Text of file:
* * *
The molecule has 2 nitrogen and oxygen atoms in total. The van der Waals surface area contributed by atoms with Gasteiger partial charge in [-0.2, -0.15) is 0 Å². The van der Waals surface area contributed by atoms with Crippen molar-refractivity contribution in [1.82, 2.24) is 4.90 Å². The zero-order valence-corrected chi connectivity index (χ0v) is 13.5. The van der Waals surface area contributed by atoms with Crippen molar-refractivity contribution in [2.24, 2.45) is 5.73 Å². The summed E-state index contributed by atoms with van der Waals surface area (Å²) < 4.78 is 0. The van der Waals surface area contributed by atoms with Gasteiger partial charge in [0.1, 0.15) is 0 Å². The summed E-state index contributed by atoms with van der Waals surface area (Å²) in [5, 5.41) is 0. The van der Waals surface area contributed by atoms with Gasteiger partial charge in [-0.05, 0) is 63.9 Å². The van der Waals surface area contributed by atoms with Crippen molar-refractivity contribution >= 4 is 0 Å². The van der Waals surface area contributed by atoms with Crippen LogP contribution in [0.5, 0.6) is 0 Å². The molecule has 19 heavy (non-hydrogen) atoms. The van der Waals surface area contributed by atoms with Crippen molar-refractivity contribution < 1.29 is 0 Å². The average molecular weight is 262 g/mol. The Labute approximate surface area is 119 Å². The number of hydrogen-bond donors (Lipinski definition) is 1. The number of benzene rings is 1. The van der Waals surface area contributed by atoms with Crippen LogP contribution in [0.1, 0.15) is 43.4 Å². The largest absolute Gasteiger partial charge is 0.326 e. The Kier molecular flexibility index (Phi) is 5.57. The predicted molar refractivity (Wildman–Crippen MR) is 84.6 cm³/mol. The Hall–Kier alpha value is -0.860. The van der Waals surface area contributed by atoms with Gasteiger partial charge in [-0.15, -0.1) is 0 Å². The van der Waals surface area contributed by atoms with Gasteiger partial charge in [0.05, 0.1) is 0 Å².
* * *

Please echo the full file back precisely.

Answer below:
The molecule has 2 nitrogen and oxygen atoms in total. The van der Waals surface area contributed by atoms with Gasteiger partial charge in [-0.2, -0.15) is 0 Å². The van der Waals surface area contributed by atoms with Crippen molar-refractivity contribution in [1.82, 2.24) is 4.90 Å². The zero-order valence-corrected chi connectivity index (χ0v) is 13.5. The van der Waals surface area contributed by atoms with Crippen molar-refractivity contribution in [2.24, 2.45) is 5.73 Å². The summed E-state index contributed by atoms with van der Waals surface area (Å²) < 4.78 is 0. The van der Waals surface area contributed by atoms with Gasteiger partial charge in [0.1, 0.15) is 0 Å². The summed E-state index contributed by atoms with van der Waals surface area (Å²) in [5, 5.41) is 0. The van der Waals surface area contributed by atoms with Gasteiger partial charge in [-0.05, 0) is 63.9 Å². The van der Waals surface area contributed by atoms with Crippen molar-refractivity contribution >= 4 is 0 Å². The van der Waals surface area contributed by atoms with Crippen LogP contribution in [0.5, 0.6) is 0 Å². The molecule has 19 heavy (non-hydrogen) atoms. The van der Waals surface area contributed by atoms with Crippen molar-refractivity contribution < 1.29 is 0 Å². The average molecular weight is 262 g/mol. The Labute approximate surface area is 119 Å². The number of hydrogen-bond donors (Lipinski definition) is 1. The number of benzene rings is 1. The van der Waals surface area contributed by atoms with Crippen LogP contribution in [0.1, 0.15) is 43.4 Å². The largest absolute Gasteiger partial charge is 0.326 e. The Kier molecular flexibility index (Phi) is 5.57. The predicted molar refractivity (Wildman–Crippen MR) is 84.6 cm³/mol. The Hall–Kier alpha value is -0.860. The van der Waals surface area contributed by atoms with Gasteiger partial charge in [-0.15, -0.1) is 0 Å². The van der Waals surface area contributed by atoms with Gasteiger partial charge in [0.05, 0.1) is 0 Å².